Good News for Drunks: Appeals Court Tosses DWI

drunk-drivers.jpg
Just because you drove, and are drunk, doesn't mean you're a drunk driver, the appellate court says.
​Here's a little test of deductive reasoning: Say you're a cop, and you're dispatched to an accident scene near a house. Once you arrive, you spot a car with a damaged front end, rut marks in a ditch near the car and a damaged fence. There's a man standing near the car, who slurringly admits that he lost control of the car on a turn. He also admits he's drunk.

So, can you assume the guy is guilty of driving while intoxicated?

Logic might say yes; the Missouri appeals court says no.

In its ruling on State of Missouri v. Billy Jack Hatfield, which originated in Cass County, the Missouri Court of Appeals Western District agreed today that there's enough evidence to establish two critical facts: that Hatfield drove the car, and that he was drunk at the time of his arrest. But there was not, the court ruled, enough evidence for a third, critical point: that Hatfield actually drove the car while he was drunk. And that's enough to reverse his conviction.


Prosecutors brought the case relying on just one witness: the cop. And that simply wasn't enough.

"Hatfield's mere intoxication near his vehicle, without evidence establishing when he last operated it, is insufficient to support his conviction for driving while intoxicated," the court concludes. "Missouri courts have made it clear that the State must present evidence linking in time the defendant's intoxication to the operation of a motor vehicle" -- e.g., when the accident happened compared to when Hatfield was boozing it up.

As the court notes, the officer on the scene failed to ask key questions or do basic detective work. He never interviewed the homeowner where the accident occurred to find out when the car skidded up. He never checked the hood to see if the car was still warm. He couldn't even answer the question of where he'd found the keys to the vehicle.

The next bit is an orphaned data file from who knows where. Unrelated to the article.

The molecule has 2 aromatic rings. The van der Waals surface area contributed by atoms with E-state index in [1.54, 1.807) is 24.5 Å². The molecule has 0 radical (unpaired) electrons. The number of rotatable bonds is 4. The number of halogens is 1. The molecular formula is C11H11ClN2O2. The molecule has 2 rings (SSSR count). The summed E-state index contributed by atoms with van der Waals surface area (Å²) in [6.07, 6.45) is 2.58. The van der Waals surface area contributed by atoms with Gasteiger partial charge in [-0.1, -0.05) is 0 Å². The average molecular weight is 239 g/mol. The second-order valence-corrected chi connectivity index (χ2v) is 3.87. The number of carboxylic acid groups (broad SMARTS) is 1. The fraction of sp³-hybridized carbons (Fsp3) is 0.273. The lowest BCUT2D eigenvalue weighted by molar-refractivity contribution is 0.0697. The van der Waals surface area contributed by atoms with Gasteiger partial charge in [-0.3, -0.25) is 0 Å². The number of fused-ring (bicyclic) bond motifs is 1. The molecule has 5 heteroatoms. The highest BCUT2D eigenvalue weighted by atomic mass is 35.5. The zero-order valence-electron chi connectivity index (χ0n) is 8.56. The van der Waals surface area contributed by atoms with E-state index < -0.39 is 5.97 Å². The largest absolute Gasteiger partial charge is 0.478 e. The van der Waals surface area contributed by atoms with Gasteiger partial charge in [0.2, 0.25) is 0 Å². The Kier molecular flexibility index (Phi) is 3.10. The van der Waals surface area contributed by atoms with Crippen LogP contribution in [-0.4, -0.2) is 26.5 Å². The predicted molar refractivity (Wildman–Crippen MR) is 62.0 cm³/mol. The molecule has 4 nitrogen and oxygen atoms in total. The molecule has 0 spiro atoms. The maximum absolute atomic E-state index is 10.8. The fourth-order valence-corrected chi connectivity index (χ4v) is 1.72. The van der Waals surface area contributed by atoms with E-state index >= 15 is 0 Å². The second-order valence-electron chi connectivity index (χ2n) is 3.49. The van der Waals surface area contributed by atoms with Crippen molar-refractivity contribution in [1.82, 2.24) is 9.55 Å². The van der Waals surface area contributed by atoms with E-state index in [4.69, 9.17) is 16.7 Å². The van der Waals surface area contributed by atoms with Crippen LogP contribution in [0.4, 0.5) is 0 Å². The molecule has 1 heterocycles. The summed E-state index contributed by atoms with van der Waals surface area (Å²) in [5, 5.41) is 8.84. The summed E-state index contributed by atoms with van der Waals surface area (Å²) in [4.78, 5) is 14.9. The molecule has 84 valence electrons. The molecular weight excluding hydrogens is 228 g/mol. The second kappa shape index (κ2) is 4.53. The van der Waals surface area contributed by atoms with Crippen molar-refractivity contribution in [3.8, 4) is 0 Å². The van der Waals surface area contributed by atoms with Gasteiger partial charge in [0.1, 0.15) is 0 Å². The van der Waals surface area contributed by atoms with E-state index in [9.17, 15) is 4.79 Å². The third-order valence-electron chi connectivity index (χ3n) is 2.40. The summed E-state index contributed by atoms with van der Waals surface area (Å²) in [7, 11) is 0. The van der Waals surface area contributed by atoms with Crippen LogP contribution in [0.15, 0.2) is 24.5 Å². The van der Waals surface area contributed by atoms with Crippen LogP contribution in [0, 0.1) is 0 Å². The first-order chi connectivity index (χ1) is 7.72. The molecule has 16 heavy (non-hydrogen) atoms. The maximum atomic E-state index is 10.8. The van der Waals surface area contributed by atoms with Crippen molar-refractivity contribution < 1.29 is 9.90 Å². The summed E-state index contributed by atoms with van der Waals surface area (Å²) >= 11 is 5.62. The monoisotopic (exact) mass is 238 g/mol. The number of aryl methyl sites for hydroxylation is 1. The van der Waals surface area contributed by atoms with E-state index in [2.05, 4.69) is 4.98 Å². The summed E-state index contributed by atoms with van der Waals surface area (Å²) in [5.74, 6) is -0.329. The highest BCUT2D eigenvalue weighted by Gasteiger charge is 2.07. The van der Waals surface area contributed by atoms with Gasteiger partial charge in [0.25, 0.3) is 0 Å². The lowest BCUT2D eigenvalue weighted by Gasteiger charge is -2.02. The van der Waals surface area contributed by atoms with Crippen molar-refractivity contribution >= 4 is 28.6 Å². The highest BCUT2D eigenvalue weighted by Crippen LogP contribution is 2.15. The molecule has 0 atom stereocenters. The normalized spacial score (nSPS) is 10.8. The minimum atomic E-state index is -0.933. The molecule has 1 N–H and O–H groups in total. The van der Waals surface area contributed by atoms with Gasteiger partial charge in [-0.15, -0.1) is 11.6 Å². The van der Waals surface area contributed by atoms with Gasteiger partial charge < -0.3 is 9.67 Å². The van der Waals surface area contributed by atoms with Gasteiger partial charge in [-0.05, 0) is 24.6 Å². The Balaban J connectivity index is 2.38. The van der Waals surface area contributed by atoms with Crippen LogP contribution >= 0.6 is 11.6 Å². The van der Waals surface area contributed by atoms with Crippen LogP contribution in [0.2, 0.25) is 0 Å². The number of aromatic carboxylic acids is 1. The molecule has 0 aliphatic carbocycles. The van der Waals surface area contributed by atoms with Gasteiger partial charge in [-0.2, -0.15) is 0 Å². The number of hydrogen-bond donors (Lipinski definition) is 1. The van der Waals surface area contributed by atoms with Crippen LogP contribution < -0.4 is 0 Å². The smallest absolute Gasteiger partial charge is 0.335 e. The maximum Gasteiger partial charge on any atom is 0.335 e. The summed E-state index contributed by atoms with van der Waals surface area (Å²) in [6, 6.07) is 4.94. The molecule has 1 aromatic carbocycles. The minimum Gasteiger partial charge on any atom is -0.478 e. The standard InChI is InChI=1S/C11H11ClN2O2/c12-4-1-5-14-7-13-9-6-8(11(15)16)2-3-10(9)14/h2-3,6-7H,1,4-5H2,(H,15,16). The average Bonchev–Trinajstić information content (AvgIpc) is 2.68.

The prosecutors tried to argue that because Hatfield refused a Breathalyzer, his "consciousness of guilt" is established, but the appellate justices disagreed with that, too. A refusal to submit to a Breathalyzer "cannot establish beyond a reasonable doubt that he was driving while intoxicated."

Logic would certainly tell us that Billy Jack Hatfield was driving the car, and was drunk, at the time he crashed it -- and not just because the dude's name is Billy Jack. But the court's got a higher standard of proof than mere deductive reasoning.

Good news for drunks, indeed! As long as you get a lazy cop, you just might have a get-out-of-jail-free card.

That's certainly true for Billy Jack Hatfield. The court writes that, thanks to a prior DWI, and the fact that his license was suspended at the time of the crash, he had been sentenced to two concurrent four-year terms in prison. He's still stuck with the conviction for driving on a suspended license, but the DWI conviction and sentence are now reversed. We'll drink to that!


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4 comments
D Jones378
D Jones378

His name is really Billy Jack?  Awesome!

Your Momma
Your Momma

"Logic would certainly tell us that Billy Jack Hatfield was driving the car, and was drunk, at the time he crashed it "Nope, that's an assumption. Logic does not establish that. 

JJ
JJ

It's drunks like him that give the MADDers ammunition to try to lower the limit to ZERO. That's their true do-gooders goal. If you have 2 beers or 2 glasses of wine at dinner you're immediately at risk of killing someone and should be arrested for even smelling of booze notwithstanding that you've driven perfectly capably as anyone else for the last 20 miles or so. Time to stand up and say enough with the money generating folly for both the police and lawyers. Both benefit from the .085 "criminals that terrorize our streets" 

lossolidos
lossolidos

Amen!  It's really gotten quite ridiculous.  Something similar happened to my brother last year in Columbia which is notorious for DWI enforcement where an officer arrested him for operating when he wasn't even in his vehicle.  Nor was the vehicle even turned on!  They arrested him merely on suspicion that he would drive drunk nothing else.  Because of that and a good StL lawyer he was able to plead down to public intox. but he was not as lucky as Billy Jack.

Driving drunk is wrong.  But you have to be frickin driving!!

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